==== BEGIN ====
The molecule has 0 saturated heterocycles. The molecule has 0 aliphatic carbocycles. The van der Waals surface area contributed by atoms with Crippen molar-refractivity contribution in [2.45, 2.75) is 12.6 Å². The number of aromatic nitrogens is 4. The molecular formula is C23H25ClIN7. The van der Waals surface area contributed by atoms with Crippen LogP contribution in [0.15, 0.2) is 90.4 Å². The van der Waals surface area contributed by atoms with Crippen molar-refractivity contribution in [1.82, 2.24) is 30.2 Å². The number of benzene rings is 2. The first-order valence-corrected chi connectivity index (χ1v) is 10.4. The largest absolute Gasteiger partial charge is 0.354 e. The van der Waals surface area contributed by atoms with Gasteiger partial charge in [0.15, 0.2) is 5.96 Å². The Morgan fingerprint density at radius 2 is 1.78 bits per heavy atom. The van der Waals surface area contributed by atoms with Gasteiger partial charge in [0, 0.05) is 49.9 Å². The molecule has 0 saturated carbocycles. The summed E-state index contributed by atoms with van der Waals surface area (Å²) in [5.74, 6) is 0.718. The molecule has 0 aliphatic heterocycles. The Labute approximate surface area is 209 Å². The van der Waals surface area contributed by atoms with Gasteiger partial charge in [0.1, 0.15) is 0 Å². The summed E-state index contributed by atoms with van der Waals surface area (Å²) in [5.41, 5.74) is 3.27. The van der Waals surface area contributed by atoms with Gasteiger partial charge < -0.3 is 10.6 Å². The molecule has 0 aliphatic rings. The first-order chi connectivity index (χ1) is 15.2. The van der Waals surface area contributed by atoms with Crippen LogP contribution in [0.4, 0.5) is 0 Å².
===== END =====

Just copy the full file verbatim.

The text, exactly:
The molecule has 0 saturated heterocycles. The molecule has 0 aliphatic carbocycles. The van der Waals surface area contributed by atoms with Crippen molar-refractivity contribution in [2.45, 2.75) is 12.6 Å². The number of aromatic nitrogens is 4. The molecular formula is C23H25ClIN7. The van der Waals surface area contributed by atoms with Crippen LogP contribution in [0.15, 0.2) is 90.4 Å². The van der Waals surface area contributed by atoms with Crippen molar-refractivity contribution in [1.82, 2.24) is 30.2 Å². The number of benzene rings is 2. The first-order valence-corrected chi connectivity index (χ1v) is 10.4. The largest absolute Gasteiger partial charge is 0.354 e. The van der Waals surface area contributed by atoms with Gasteiger partial charge in [0.15, 0.2) is 5.96 Å². The Morgan fingerprint density at radius 2 is 1.78 bits per heavy atom. The van der Waals surface area contributed by atoms with Gasteiger partial charge in [0, 0.05) is 49.9 Å². The molecule has 0 saturated carbocycles. The summed E-state index contributed by atoms with van der Waals surface area (Å²) in [5.74, 6) is 0.718. The molecule has 0 aliphatic heterocycles. The Labute approximate surface area is 209 Å². The van der Waals surface area contributed by atoms with Gasteiger partial charge in [0.1, 0.15) is 0 Å². The summed E-state index contributed by atoms with van der Waals surface area (Å²) in [5.41, 5.74) is 3.27. The van der Waals surface area contributed by atoms with Gasteiger partial charge < -0.3 is 10.6 Å². The molecule has 0 aliphatic rings. The first-order chi connectivity index (χ1) is 15.2. The van der Waals surface area contributed by atoms with Crippen LogP contribution in [0.4, 0.5) is 0 Å².